From: John Conover <john@email.johncon.com>

Subject: An approximation for data set size risk

Date: 9 Jun 2003 03:16:21 -0000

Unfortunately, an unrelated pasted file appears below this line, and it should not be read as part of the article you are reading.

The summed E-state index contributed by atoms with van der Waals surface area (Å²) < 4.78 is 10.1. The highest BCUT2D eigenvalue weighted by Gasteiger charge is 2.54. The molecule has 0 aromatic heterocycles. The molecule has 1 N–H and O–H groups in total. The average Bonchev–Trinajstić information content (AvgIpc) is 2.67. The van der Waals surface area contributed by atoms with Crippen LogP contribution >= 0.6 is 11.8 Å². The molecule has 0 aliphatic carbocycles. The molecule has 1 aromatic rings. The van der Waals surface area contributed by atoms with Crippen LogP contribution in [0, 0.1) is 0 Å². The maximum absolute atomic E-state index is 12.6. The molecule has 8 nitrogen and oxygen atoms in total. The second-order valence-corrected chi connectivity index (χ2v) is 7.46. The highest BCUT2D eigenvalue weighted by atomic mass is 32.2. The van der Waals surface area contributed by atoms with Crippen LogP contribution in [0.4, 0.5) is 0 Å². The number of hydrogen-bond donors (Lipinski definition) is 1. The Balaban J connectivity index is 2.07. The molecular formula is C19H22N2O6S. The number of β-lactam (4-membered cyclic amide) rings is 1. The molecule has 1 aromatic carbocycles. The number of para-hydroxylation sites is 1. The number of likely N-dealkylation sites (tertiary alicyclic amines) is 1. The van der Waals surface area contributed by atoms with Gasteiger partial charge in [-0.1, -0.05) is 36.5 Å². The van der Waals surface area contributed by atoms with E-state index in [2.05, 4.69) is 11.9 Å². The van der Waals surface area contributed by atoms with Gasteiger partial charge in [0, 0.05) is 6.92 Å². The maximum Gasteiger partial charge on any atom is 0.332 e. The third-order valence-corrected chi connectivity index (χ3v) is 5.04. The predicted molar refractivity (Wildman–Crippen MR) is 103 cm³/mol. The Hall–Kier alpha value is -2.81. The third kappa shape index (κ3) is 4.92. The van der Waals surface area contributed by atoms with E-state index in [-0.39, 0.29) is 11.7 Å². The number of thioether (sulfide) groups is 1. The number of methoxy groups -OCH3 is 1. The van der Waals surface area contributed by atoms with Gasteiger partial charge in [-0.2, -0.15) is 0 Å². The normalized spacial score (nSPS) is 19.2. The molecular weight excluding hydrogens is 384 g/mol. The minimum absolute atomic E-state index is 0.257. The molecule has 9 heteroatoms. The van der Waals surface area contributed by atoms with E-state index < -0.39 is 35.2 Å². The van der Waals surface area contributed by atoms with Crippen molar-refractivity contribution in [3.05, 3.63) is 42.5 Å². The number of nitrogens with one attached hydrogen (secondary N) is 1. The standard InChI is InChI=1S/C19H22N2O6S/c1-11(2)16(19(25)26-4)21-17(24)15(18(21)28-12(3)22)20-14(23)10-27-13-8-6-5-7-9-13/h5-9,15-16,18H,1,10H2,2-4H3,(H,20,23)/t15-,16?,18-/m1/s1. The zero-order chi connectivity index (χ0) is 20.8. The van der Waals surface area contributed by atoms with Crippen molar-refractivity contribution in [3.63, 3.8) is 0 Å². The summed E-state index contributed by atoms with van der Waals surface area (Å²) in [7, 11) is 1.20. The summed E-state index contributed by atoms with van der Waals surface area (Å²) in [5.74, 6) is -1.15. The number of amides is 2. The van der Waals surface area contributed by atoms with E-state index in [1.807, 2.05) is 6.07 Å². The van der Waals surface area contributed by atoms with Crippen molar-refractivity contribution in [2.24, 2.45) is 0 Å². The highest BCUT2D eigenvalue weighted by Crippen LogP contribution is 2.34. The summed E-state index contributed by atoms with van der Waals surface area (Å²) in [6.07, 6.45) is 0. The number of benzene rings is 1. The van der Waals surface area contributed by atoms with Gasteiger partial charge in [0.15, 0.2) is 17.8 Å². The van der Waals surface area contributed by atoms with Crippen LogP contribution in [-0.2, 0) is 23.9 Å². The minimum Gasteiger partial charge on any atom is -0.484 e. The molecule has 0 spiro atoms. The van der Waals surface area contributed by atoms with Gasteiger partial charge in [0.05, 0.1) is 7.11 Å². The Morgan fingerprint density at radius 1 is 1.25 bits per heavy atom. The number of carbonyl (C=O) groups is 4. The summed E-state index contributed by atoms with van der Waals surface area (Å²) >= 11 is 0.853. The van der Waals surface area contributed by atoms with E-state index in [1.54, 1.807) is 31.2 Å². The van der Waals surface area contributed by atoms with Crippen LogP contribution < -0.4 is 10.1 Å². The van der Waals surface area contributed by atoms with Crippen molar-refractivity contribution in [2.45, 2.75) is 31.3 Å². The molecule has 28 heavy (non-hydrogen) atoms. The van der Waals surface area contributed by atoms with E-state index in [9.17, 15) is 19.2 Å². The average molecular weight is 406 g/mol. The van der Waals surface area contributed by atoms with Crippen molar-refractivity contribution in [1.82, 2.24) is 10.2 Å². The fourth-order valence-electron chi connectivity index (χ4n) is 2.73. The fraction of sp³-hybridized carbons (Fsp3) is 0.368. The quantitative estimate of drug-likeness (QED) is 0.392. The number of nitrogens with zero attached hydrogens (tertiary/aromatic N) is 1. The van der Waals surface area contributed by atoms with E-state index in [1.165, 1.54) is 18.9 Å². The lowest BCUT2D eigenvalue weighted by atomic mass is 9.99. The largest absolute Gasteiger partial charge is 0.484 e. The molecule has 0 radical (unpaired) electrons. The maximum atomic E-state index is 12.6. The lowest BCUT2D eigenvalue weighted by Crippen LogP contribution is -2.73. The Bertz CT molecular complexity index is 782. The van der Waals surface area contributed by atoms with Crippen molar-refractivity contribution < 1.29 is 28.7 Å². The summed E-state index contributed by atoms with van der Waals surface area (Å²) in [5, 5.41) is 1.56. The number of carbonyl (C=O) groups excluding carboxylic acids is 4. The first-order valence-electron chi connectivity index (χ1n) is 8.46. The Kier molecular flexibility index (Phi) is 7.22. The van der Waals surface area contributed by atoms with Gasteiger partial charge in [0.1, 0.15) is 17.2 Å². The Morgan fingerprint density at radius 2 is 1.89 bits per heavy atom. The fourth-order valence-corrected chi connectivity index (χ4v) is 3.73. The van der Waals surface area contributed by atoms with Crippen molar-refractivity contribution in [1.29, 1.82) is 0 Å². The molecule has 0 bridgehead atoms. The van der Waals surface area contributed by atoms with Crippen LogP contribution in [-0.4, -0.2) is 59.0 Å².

Let avg be the average of the marginal increments of a time series, and rms be the deviation. Then, from http://www.johncon.com/ntropix/, avg --- + 1 rms P = ------- 2 which is the likelihood of an up movement in the time series, and: G = (1 + rms)^P * (1 - rms)^(1 - P) where G is the gain in the time series. Note that rms - avg is the risk. (Also, note that the avg is not the average gain! G is.) Sanity check. Suppose we use the above formulas on a savings account. Then, avg = rms, and P = 1. G = 1 + rms = 1 + avg. Check, where avg = rms = the interest rate. When doing metrics on a time series, the measurement of rms converges very quickly; avg very slowly. In point of fact, we will probably never have a good idea what avg is for equities, for example, (for the daily closing median values of all equities on the US exchanges in the Twentieth Century, avg = 0.0004, rms = 0.02): tsshannoneffective 0.0004 0.02 12000 For P = (sqrt (avg) + 1) / 2: P = 0.510000 Peff = 0.501674 For P = (rms + 1) / 2: P = 0.510000 Peff = 0.509410 For P = (avg / rms + 1) / 2: P = 0.510000 Peff = 0.499942 which means that to even determine that the typical stock had an even likelihood of increasing on any day would require about 12,000 / 253 = 47 calendar years of daily trading data! What this means is that there is a significant probability that, by serendipity, the metrics were taken when the stock is in a "bubble", and we would be misled. Sanity check. What's the chances of a stock's value being in a "bubble" for at least 12,000 days? Its erf (1 / sqrt (12000)) which is about 1 / sqrt (12000) for t >> 1, or about 0.00912870929, and 1 - erf (1 / sqrt (12000)) = 0.990871291. Or we have a risk, (note that term again,) of about 1% on a data set size of 12,000 days. Note that 0.990871291 * 0.51 = 0.505344358, which is a very close approximation-about 1%-to the results given by the tsshannoneffective program, (which does things quite formally-its the same code that is in tsinvest.) So, it checks. But we know that the rms measurement settles quite quickly, and we can add the risk of the data set size being too small into the risk of the investment. Letting P' be P compensated for data set size: P' = P * (1 - erf (1 / sqrt (t))) which, as above, can be approximated by: P' = P * (1 - 1 / sqrt (t)) where P' is the investment risk, AND, the risk do to limited data set size, combined, and requires only avg an rms, measured over t many time intervals, where t >> 1; it can be used directly in the equation, above, for G. You can almost work it out in your head. John BTW, how many days does one have to measure a "typical" stock's performance to have a reasonable idea that it is capable of sustained growth? 0.5 = 0.51 * (1 - (1 / sqrt (t))) or t > 2601 trading days, or about 10 years of daily data. Using a data set size smaller than that, one will lose as much as one makes, (although you can make a lot before you lose it.) Now, consider a portfolio of ten of the same stocks, with equal investments maintained in each. avg (sqrt (10) * ---) + 1 rms P = --------------------- = 0.531622776 2 and: 0.5 = 0.531622776 * (1 - (1 / sqrt (t))) or t > 283 trading days, or a little more than a calendar year. You get the drift. -- John Conover, john@email.johncon.com, http://www.johncon.com/

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